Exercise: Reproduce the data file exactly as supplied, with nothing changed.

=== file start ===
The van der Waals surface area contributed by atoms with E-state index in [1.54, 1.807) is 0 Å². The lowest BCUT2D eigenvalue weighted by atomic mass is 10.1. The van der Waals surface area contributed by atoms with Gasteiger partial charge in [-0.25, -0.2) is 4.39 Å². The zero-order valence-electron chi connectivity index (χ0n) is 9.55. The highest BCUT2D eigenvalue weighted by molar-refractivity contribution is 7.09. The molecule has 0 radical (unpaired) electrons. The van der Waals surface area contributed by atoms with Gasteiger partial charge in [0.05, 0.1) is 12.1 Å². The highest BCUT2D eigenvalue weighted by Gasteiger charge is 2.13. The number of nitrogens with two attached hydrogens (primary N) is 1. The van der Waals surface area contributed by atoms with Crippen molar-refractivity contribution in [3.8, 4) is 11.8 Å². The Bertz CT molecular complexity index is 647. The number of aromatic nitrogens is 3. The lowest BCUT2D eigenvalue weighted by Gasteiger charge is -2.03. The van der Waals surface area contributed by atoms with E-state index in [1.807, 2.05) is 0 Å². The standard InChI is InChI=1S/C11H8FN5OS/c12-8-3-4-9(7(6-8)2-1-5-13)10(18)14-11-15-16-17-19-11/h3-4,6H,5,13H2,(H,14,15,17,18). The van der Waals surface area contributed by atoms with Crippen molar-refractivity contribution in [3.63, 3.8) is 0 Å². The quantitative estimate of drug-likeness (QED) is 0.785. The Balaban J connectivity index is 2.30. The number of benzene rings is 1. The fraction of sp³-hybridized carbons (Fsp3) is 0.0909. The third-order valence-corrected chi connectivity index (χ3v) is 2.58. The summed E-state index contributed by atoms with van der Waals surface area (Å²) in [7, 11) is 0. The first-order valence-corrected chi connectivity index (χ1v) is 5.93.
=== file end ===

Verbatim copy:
The van der Waals surface area contributed by atoms with E-state index in [1.54, 1.807) is 0 Å². The lowest BCUT2D eigenvalue weighted by atomic mass is 10.1. The van der Waals surface area contributed by atoms with Gasteiger partial charge in [-0.25, -0.2) is 4.39 Å². The zero-order valence-electron chi connectivity index (χ0n) is 9.55. The highest BCUT2D eigenvalue weighted by molar-refractivity contribution is 7.09. The molecule has 0 radical (unpaired) electrons. The van der Waals surface area contributed by atoms with Gasteiger partial charge in [0.05, 0.1) is 12.1 Å². The highest BCUT2D eigenvalue weighted by Gasteiger charge is 2.13. The number of nitrogens with two attached hydrogens (primary N) is 1. The van der Waals surface area contributed by atoms with Crippen molar-refractivity contribution in [3.8, 4) is 11.8 Å². The Bertz CT molecular complexity index is 647. The number of aromatic nitrogens is 3. The lowest BCUT2D eigenvalue weighted by Gasteiger charge is -2.03. The van der Waals surface area contributed by atoms with E-state index in [1.807, 2.05) is 0 Å². The standard InChI is InChI=1S/C11H8FN5OS/c12-8-3-4-9(7(6-8)2-1-5-13)10(18)14-11-15-16-17-19-11/h3-4,6H,5,13H2,(H,14,15,17,18). The van der Waals surface area contributed by atoms with Crippen molar-refractivity contribution in [3.63, 3.8) is 0 Å². The quantitative estimate of drug-likeness (QED) is 0.785. The Balaban J connectivity index is 2.30. The number of benzene rings is 1. The fraction of sp³-hybridized carbons (Fsp3) is 0.0909. The third-order valence-corrected chi connectivity index (χ3v) is 2.58. The summed E-state index contributed by atoms with van der Waals surface area (Å²) in [7, 11) is 0. The first-order valence-corrected chi connectivity index (χ1v) is 5.93.